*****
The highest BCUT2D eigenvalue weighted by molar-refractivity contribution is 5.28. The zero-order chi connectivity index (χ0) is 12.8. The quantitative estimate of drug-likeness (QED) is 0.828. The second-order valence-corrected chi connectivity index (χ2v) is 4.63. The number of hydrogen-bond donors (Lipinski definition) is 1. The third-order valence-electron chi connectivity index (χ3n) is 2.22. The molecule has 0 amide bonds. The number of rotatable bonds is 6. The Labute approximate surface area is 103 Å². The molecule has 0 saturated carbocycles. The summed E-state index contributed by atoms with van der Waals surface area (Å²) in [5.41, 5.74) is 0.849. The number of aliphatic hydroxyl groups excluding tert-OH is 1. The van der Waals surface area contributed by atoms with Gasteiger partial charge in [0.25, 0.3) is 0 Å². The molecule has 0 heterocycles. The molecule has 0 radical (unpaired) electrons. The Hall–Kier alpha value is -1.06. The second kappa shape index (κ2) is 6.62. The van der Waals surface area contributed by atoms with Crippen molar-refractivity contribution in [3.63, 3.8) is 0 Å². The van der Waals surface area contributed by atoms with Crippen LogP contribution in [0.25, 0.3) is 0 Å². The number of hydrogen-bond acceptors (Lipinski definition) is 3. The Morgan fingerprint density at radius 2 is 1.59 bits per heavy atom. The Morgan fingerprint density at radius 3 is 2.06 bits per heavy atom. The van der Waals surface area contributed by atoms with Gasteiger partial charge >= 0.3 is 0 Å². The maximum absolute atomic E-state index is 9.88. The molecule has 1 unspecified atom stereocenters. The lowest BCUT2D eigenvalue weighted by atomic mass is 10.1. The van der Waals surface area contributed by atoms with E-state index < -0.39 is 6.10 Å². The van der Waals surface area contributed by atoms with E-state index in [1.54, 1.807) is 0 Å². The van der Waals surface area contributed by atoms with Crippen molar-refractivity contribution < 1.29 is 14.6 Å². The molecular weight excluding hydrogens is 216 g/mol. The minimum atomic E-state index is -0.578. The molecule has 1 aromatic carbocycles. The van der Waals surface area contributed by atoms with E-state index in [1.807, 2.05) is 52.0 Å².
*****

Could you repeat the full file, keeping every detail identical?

The highest BCUT2D eigenvalue weighted by molar-refractivity contribution is 5.28. The zero-order chi connectivity index (χ0) is 12.8. The quantitative estimate of drug-likeness (QED) is 0.828. The second-order valence-corrected chi connectivity index (χ2v) is 4.63. The number of hydrogen-bond donors (Lipinski definition) is 1. The third-order valence-electron chi connectivity index (χ3n) is 2.22. The molecule has 0 amide bonds. The number of rotatable bonds is 6. The Labute approximate surface area is 103 Å². The molecule has 0 saturated carbocycles. The summed E-state index contributed by atoms with van der Waals surface area (Å²) in [5.41, 5.74) is 0.849. The number of aliphatic hydroxyl groups excluding tert-OH is 1. The van der Waals surface area contributed by atoms with Gasteiger partial charge in [0.25, 0.3) is 0 Å². The molecule has 0 heterocycles. The molecule has 0 radical (unpaired) electrons. The Hall–Kier alpha value is -1.06. The second kappa shape index (κ2) is 6.62. The van der Waals surface area contributed by atoms with Crippen molar-refractivity contribution in [3.63, 3.8) is 0 Å². The van der Waals surface area contributed by atoms with Crippen LogP contribution in [0.25, 0.3) is 0 Å². The number of hydrogen-bond acceptors (Lipinski definition) is 3. The Morgan fingerprint density at radius 2 is 1.59 bits per heavy atom. The Morgan fingerprint density at radius 3 is 2.06 bits per heavy atom. The van der Waals surface area contributed by atoms with Gasteiger partial charge >= 0.3 is 0 Å². The maximum absolute atomic E-state index is 9.88. The molecule has 1 unspecified atom stereocenters. The lowest BCUT2D eigenvalue weighted by atomic mass is 10.1. The van der Waals surface area contributed by atoms with E-state index < -0.39 is 6.10 Å². The van der Waals surface area contributed by atoms with E-state index in [1.54, 1.807) is 0 Å². The van der Waals surface area contributed by atoms with Crippen molar-refractivity contribution < 1.29 is 14.6 Å². The molecular weight excluding hydrogens is 216 g/mol. The minimum atomic E-state index is -0.578. The molecule has 1 aromatic carbocycles. The van der Waals surface area contributed by atoms with E-state index in [1.807, 2.05) is 52.0 Å².